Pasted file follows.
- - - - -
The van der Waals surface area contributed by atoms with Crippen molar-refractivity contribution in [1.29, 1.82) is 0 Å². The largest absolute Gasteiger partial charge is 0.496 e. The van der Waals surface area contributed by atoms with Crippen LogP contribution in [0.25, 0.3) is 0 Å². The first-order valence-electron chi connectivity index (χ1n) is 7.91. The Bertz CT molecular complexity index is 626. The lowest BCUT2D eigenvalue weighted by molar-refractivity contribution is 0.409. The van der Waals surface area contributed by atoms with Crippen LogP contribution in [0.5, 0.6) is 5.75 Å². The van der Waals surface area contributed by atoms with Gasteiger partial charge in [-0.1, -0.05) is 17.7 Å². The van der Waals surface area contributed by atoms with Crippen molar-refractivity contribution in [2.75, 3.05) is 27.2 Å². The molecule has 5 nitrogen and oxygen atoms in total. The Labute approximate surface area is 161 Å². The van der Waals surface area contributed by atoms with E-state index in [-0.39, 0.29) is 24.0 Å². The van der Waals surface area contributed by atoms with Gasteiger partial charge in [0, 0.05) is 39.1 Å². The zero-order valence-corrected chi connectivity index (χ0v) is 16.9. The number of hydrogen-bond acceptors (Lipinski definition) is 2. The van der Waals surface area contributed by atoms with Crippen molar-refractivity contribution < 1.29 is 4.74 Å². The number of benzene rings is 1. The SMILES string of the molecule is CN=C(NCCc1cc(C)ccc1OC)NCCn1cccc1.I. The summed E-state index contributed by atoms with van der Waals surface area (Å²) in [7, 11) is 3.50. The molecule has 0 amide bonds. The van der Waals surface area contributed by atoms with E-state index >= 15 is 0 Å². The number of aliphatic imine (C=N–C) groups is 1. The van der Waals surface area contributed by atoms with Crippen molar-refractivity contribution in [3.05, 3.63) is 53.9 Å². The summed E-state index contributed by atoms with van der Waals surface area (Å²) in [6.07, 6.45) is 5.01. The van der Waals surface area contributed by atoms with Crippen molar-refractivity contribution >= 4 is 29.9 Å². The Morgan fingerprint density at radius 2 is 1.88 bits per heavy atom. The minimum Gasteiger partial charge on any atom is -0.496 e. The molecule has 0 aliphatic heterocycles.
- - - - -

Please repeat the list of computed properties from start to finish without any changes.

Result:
The van der Waals surface area contributed by atoms with Crippen molar-refractivity contribution in [1.29, 1.82) is 0 Å². The largest absolute Gasteiger partial charge is 0.496 e. The van der Waals surface area contributed by atoms with Crippen LogP contribution in [0.25, 0.3) is 0 Å². The first-order valence-electron chi connectivity index (χ1n) is 7.91. The Bertz CT molecular complexity index is 626. The lowest BCUT2D eigenvalue weighted by molar-refractivity contribution is 0.409. The van der Waals surface area contributed by atoms with Crippen LogP contribution in [0.5, 0.6) is 5.75 Å². The van der Waals surface area contributed by atoms with Gasteiger partial charge in [-0.1, -0.05) is 17.7 Å². The van der Waals surface area contributed by atoms with Crippen molar-refractivity contribution in [2.75, 3.05) is 27.2 Å². The molecule has 5 nitrogen and oxygen atoms in total. The Labute approximate surface area is 161 Å². The van der Waals surface area contributed by atoms with E-state index in [-0.39, 0.29) is 24.0 Å². The van der Waals surface area contributed by atoms with Gasteiger partial charge in [0, 0.05) is 39.1 Å². The zero-order valence-corrected chi connectivity index (χ0v) is 16.9. The number of hydrogen-bond acceptors (Lipinski definition) is 2. The van der Waals surface area contributed by atoms with Crippen molar-refractivity contribution < 1.29 is 4.74 Å². The number of benzene rings is 1. The SMILES string of the molecule is CN=C(NCCc1cc(C)ccc1OC)NCCn1cccc1.I. The summed E-state index contributed by atoms with van der Waals surface area (Å²) in [7, 11) is 3.50. The molecule has 0 amide bonds. The van der Waals surface area contributed by atoms with E-state index >= 15 is 0 Å². The number of aliphatic imine (C=N–C) groups is 1. The van der Waals surface area contributed by atoms with Crippen molar-refractivity contribution in [3.05, 3.63) is 53.9 Å². The summed E-state index contributed by atoms with van der Waals surface area (Å²) in [6.07, 6.45) is 5.01. The van der Waals surface area contributed by atoms with Crippen molar-refractivity contribution >= 4 is 29.9 Å². The Morgan fingerprint density at radius 2 is 1.88 bits per heavy atom. The minimum Gasteiger partial charge on any atom is -0.496 e. The molecule has 0 aliphatic heterocycles.